Six inspectors from the Fair Work Ombudsman’s Regional Services Team will make unannounced site visits to local properties in response to persistent complaints and concerns about non-compliance with federal workplace laws.

Farmers and labour-hire contractors will be asked to open their books, allowing inspectors to view records, with a particular emphasis on minimum pay rates, loadings and penalties.

Record keeping and payslip obligations will also be monitored as the ombudsman investigates allegations backpackers working in the horticulture industry are being underpaid.

Fair Work Ombudsman Natalie James says it is important that employers in Bundaberg understand their workplace obligations.

She says key stakeholders have been enlisted to assist the Agency promote the need for compliance and a “level playing field” for all employers.

These include the Bundaberg Fruit and Vegetable Growers Association, Growcom and Bundaberg and District Chamber of Commerce.

Ms James says Bundaberg relies heavily on labour from working holiday makers, many of whom undertake seasonal harvest work to help qualify for a second-year visa.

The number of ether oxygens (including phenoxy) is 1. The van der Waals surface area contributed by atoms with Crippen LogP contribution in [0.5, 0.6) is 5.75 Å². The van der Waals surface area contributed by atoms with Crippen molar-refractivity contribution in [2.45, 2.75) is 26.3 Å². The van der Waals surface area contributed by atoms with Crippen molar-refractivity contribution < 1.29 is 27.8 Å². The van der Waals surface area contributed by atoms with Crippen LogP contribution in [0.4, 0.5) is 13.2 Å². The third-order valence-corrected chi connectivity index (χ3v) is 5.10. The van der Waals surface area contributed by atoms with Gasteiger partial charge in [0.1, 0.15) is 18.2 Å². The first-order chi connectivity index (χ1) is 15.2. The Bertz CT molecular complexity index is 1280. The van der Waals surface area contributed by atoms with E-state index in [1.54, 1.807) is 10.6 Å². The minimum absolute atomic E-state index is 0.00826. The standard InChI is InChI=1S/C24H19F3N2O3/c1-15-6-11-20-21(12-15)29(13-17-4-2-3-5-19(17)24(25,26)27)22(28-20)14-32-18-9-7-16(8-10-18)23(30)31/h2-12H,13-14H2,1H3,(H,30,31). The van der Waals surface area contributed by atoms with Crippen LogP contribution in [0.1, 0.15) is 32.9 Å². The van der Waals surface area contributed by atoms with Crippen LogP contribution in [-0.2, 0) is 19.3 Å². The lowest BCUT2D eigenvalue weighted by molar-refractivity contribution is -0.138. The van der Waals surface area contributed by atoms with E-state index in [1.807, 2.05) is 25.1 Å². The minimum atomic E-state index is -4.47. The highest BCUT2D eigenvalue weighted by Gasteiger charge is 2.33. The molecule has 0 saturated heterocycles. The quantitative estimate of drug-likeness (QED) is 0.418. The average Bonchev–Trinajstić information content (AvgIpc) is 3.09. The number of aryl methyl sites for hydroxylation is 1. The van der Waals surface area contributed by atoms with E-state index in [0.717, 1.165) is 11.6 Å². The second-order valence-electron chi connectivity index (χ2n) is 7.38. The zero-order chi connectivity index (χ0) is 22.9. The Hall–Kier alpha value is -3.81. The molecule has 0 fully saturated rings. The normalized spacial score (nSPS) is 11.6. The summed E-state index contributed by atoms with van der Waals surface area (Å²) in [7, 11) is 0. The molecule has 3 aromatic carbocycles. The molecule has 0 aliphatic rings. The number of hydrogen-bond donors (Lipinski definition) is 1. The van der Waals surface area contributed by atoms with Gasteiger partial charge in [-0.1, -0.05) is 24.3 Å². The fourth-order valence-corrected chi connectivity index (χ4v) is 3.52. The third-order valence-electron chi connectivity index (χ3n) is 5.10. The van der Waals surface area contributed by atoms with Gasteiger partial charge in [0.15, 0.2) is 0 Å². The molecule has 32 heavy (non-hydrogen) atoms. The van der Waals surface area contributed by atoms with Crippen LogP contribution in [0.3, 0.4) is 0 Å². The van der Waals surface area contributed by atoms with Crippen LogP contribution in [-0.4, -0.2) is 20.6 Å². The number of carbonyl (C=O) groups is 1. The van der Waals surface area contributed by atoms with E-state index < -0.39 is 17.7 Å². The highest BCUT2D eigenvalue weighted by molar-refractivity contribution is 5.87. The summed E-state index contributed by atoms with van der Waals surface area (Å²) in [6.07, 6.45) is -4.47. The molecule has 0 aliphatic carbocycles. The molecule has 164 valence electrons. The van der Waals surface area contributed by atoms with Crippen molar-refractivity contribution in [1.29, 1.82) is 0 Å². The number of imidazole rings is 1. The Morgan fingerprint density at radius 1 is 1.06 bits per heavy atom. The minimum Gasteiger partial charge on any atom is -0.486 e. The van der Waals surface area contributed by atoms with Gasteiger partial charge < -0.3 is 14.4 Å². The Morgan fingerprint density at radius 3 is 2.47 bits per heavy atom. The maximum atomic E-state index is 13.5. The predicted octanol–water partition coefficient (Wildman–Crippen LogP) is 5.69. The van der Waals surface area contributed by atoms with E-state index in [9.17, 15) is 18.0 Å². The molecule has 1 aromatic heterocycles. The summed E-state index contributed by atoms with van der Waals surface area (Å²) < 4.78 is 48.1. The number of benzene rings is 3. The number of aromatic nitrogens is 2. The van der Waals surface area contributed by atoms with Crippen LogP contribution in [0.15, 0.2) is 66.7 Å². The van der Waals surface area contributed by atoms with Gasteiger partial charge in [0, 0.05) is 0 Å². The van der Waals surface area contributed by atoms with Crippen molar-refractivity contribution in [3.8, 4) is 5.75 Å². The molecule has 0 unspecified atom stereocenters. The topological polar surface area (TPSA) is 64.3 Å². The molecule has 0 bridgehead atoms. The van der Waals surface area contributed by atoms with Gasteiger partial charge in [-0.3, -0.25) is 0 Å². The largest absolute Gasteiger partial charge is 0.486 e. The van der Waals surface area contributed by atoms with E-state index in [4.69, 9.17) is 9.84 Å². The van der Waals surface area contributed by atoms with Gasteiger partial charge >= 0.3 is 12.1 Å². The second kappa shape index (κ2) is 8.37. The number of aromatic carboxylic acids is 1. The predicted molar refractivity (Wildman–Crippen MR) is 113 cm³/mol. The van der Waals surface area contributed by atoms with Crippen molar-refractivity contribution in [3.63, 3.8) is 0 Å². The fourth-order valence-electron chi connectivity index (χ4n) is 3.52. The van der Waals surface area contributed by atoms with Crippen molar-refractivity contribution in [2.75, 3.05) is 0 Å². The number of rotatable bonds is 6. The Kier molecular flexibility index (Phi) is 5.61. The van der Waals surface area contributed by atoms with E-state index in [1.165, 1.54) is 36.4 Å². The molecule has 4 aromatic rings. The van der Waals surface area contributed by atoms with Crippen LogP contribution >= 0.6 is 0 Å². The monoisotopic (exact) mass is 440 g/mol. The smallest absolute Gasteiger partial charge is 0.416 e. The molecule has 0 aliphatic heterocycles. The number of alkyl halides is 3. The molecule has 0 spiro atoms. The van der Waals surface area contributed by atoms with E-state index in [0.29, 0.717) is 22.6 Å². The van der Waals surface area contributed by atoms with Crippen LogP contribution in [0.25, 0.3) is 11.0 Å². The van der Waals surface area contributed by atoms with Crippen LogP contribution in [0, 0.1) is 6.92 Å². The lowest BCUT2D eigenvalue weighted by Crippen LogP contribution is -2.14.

“We have recently received information that suggests some of these workers may be being underpaid, so we intend to investigate and ensure that employers understand and are complying with their workplace obligations,” she said.

She added that over the next few years the Fair Work Ombudsman will visit dozens of fruit and vegetable farms throughout Australia as part of its focus on the entitlements of seasonal harvest workers.

“We want to ensure employers understand and meet their workplace obligations and we are also seeking information about industry factors that influence compliance levels.”

Are you currently working on a farm in Queensland? Have you been exploited? Have you witnessed others being exploited? Or is this a storm in a tea cup? Comment below or contact

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